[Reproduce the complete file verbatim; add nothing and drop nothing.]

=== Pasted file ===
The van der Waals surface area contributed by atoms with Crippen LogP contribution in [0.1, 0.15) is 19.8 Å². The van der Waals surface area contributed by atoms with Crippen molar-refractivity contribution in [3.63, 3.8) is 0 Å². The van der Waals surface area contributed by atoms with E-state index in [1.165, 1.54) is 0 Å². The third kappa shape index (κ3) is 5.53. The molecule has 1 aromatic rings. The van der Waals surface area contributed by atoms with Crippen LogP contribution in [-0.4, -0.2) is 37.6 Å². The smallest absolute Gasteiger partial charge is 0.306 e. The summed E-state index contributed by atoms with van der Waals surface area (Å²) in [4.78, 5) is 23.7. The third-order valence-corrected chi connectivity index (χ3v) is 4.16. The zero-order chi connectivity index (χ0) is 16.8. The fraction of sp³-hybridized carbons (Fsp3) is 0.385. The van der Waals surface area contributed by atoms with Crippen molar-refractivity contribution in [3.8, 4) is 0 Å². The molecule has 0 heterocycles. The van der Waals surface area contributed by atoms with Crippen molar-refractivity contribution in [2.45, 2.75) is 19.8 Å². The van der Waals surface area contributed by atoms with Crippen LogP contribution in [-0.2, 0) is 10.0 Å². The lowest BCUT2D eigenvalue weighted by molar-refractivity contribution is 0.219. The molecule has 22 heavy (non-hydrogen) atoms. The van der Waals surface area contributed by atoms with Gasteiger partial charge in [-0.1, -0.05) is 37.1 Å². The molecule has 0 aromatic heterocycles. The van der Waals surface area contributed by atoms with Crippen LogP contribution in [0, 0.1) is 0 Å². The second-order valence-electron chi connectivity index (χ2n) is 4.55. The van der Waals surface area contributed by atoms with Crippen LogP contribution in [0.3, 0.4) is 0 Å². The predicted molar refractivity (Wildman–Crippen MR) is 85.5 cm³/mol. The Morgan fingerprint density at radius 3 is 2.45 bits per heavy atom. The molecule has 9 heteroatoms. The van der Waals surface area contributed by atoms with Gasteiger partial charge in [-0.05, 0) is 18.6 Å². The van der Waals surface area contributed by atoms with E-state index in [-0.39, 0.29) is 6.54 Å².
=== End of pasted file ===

The van der Waals surface area contributed by atoms with Crippen LogP contribution in [0.1, 0.15) is 19.8 Å². The van der Waals surface area contributed by atoms with Crippen molar-refractivity contribution in [3.63, 3.8) is 0 Å². The van der Waals surface area contributed by atoms with E-state index in [1.165, 1.54) is 0 Å². The third kappa shape index (κ3) is 5.53. The molecule has 1 aromatic rings. The van der Waals surface area contributed by atoms with Crippen LogP contribution in [-0.4, -0.2) is 37.6 Å². The smallest absolute Gasteiger partial charge is 0.306 e. The summed E-state index contributed by atoms with van der Waals surface area (Å²) in [4.78, 5) is 23.7. The third-order valence-corrected chi connectivity index (χ3v) is 4.16. The zero-order chi connectivity index (χ0) is 16.8. The fraction of sp³-hybridized carbons (Fsp3) is 0.385. The van der Waals surface area contributed by atoms with Crippen molar-refractivity contribution in [3.8, 4) is 0 Å². The molecule has 0 heterocycles. The van der Waals surface area contributed by atoms with Crippen molar-refractivity contribution in [2.45, 2.75) is 19.8 Å². The van der Waals surface area contributed by atoms with Crippen LogP contribution in [-0.2, 0) is 10.0 Å². The lowest BCUT2D eigenvalue weighted by molar-refractivity contribution is 0.219. The molecule has 22 heavy (non-hydrogen) atoms. The van der Waals surface area contributed by atoms with Gasteiger partial charge in [-0.1, -0.05) is 37.1 Å². The molecule has 0 aromatic heterocycles. The van der Waals surface area contributed by atoms with Crippen LogP contribution in [0, 0.1) is 0 Å². The second-order valence-electron chi connectivity index (χ2n) is 4.55. The van der Waals surface area contributed by atoms with Crippen LogP contribution in [0.3, 0.4) is 0 Å². The predicted molar refractivity (Wildman–Crippen MR) is 85.5 cm³/mol. The Morgan fingerprint density at radius 3 is 2.45 bits per heavy atom. The molecule has 9 heteroatoms. The van der Waals surface area contributed by atoms with Gasteiger partial charge in [-0.05, 0) is 18.6 Å². The van der Waals surface area contributed by atoms with E-state index in [-0.39, 0.29) is 6.54 Å².